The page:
Justdial, a company that provides local search for different services in India over voice calls and internet, suffered a data breach last week that compromised the personal details of 100 million users, according to independent cyber-security researcher Rajshekhar Rajaharia.
report on Thursday quoted Rajaharia as saying that the company has not been able to fix the breach. He told
that the breach did not affect a newer, revamped version of the website.
In a Facebook post, the cybersecurity expert claimed that the attack put at risk data of users who called JustDial's customer care number '88888 88888'.
quoted a senior JustDial executive on Monday as saying that the company is investigating the alledged loopholes in its database and that the company's systems are foolproof.
Rajaharia said on Wednesday that user data "including name, email, mobile number, gender, dob, address, photo, company, occupation & other details are publicly accessible" on the site.
He told Inc42 that the link between JustDial's application and database is not protected.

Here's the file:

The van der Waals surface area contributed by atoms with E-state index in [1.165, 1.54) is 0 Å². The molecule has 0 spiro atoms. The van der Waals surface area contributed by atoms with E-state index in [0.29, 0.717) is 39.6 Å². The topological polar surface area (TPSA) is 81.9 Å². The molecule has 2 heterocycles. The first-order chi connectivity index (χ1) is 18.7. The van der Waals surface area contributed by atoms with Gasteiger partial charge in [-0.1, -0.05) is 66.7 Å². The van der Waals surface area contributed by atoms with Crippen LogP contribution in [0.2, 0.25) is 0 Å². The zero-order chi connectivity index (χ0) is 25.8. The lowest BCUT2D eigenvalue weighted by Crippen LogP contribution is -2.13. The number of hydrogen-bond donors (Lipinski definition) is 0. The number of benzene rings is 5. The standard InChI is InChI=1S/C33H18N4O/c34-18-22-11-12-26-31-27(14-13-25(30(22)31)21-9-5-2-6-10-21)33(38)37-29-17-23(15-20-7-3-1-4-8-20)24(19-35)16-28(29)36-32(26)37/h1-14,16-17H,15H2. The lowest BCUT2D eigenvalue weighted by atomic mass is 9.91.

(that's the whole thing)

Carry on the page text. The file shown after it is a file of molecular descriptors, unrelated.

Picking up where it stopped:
Data breach incidences in India were the second highest globally in 2018, according to a report by digital security firm Gemalto.
A report by news
said on Wednesday that cyber security experts have raised alarms over an 'advanced phishing attack' on IT bellwether Wipro, saying that no organisation, regardless of its size, is immune from sophisticated cyber criminals in India. The IT giant suffered an attack on its employee database. E-commerce giant Amazon faced a data leak in December last year that exposed some sellers’ private financial information to other users. Amazon India has 150 million registered users and around 4 million merchants sell on its platform.
The issue of safety of user data took centre stage after Facebook, the global social media giant, disclosed that an obscure gaming app fed users’ data to political data mining firm Cambridge Analytica without authorisation in early 2018. Data of about 87 million users, by one estimate, were left exposed.
EarlySalary, a fin-tech start-up, was the victim of a ransomware attack in October. The attacker was looking to extort ransom against data of at least 20,000 users that it had accessed from an earlier version of its website.
Food start-up FreshMenu had also faced a data breach that left exposed the personal details of 110,000 users. What irked users was that the firm admitted to the breach two years later.
At the moment, the country does not have a provision for a user, whose data has been exposed, to recover damages from companies responsible for this. A section in the draft Data Protection Bill, which is undergoing consultations and pruning, however, lays down directives for early disclosure of leaks and a mechanism to try cases pertaining to such lapses.